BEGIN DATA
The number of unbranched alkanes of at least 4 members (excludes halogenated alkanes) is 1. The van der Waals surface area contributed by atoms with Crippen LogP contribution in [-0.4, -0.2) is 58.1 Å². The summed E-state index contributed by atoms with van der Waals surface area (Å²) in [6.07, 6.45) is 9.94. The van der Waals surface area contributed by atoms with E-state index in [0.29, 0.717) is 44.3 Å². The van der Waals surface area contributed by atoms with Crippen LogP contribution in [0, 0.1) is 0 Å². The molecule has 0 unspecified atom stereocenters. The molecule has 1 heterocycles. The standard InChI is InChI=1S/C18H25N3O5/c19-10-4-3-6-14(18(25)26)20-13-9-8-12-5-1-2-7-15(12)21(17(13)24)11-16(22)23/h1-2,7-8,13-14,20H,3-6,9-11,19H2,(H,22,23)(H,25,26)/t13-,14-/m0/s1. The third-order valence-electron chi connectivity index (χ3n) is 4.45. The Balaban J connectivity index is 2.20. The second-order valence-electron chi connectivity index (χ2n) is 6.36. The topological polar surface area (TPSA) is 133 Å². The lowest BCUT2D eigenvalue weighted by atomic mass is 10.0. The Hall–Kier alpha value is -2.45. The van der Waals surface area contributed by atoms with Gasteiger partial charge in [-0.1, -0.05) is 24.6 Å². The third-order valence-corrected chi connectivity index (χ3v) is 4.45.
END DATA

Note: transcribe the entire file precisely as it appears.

The number of unbranched alkanes of at least 4 members (excludes halogenated alkanes) is 1. The van der Waals surface area contributed by atoms with Crippen LogP contribution in [-0.4, -0.2) is 58.1 Å². The summed E-state index contributed by atoms with van der Waals surface area (Å²) in [6.07, 6.45) is 9.94. The van der Waals surface area contributed by atoms with E-state index in [0.29, 0.717) is 44.3 Å². The van der Waals surface area contributed by atoms with Crippen LogP contribution in [0, 0.1) is 0 Å². The molecule has 0 unspecified atom stereocenters. The molecule has 1 heterocycles. The standard InChI is InChI=1S/C18H25N3O5/c19-10-4-3-6-14(18(25)26)20-13-9-8-12-5-1-2-7-15(12)21(17(13)24)11-16(22)23/h1-2,7-8,13-14,20H,3-6,9-11,19H2,(H,22,23)(H,25,26)/t13-,14-/m0/s1. The third-order valence-electron chi connectivity index (χ3n) is 4.45. The Balaban J connectivity index is 2.20. The second-order valence-electron chi connectivity index (χ2n) is 6.36. The topological polar surface area (TPSA) is 133 Å². The lowest BCUT2D eigenvalue weighted by atomic mass is 10.0. The Hall–Kier alpha value is -2.45. The van der Waals surface area contributed by atoms with Gasteiger partial charge in [-0.1, -0.05) is 24.6 Å². The third-order valence-corrected chi connectivity index (χ3v) is 4.45.